Actor Saif Ali Khan has termed Sonu Nigam’s tweet against Azaan as ‘a bit aggressive’ while stating that he preferred lesser sound used across religious activities.
Speaking to Indian Express, Saif said, “Don’t know who you are offending. At one level I agree, the lesser sound the better, there should be certain decibel levels allowed across religious practices. I also understand the amplification of the sound during azaan comes from insecurity. Not just here but also in Israel apparently where three different religions co-exist. It’s been written about so I believe it’s the same. As a minority, you would like to make your presence felt and hopefully accepted.
“If someone says that it should be extinguished, it will make some people little uncomfortable. As a precursor to some sort of holocaust, it’s the first thing you think of. There’s a bit of fear there. It’s fine to express your views on the decibel levels. I think that tweet was a bit aggressive though, initially. And I do think religion should be a private affair and we should be a secular country.”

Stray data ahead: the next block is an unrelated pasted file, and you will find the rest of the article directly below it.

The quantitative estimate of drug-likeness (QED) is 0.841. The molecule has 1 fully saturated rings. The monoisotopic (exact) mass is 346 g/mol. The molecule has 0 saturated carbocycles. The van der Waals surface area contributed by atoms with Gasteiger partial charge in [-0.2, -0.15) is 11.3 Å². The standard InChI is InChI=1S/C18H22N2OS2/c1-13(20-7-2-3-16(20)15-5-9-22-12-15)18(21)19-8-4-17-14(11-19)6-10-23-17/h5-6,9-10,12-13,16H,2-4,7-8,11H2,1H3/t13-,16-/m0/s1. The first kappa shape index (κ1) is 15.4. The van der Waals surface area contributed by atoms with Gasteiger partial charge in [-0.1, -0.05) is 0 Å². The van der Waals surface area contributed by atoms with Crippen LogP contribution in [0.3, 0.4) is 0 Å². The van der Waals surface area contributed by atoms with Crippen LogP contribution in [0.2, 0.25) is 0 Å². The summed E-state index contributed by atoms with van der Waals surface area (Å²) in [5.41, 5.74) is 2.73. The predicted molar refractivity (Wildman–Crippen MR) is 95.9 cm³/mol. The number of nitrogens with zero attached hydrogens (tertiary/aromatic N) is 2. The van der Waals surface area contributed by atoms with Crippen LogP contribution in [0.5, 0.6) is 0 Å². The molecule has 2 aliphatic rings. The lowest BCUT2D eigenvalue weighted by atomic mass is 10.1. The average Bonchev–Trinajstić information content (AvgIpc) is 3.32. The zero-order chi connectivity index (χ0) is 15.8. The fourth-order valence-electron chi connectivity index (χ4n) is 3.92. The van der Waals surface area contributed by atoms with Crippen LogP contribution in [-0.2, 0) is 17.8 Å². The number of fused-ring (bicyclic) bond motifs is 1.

Saif’s comments came on the day Nigam posted the video of Azaan, believed to have been recorded on Sunday morning. Far from enraging Muslims on social media, he was applauded as ‘grateful’ social media users thanked him for introducing his six million plus followers with the ‘beautiful’ sound.
On April 17, the singer had described the loud sermons from the loudspeakers as hooliganism in a series of tweets.
This was followed by a fatwa being issued against Nigam by Kolkata-based cleric, Syed Sha Atef Ali Al Quaderi, who asked him to shave off his head for his tweets.
In a surprising move, the singer had himself tonsured by a celebrity hairstylist at a press conference.
Nigam had stressed that his tweets were against the use of loudspeakers in morning sermons and not aimed at any particular religion.
Amid the controversy, actress Kangana Ranaut said she has no problems with Azaan but felt what the singer said should be respected and discussed.
While, lyricist and scriptwriter Javed Akhtar said that prayers at any place of worship should not disturb others.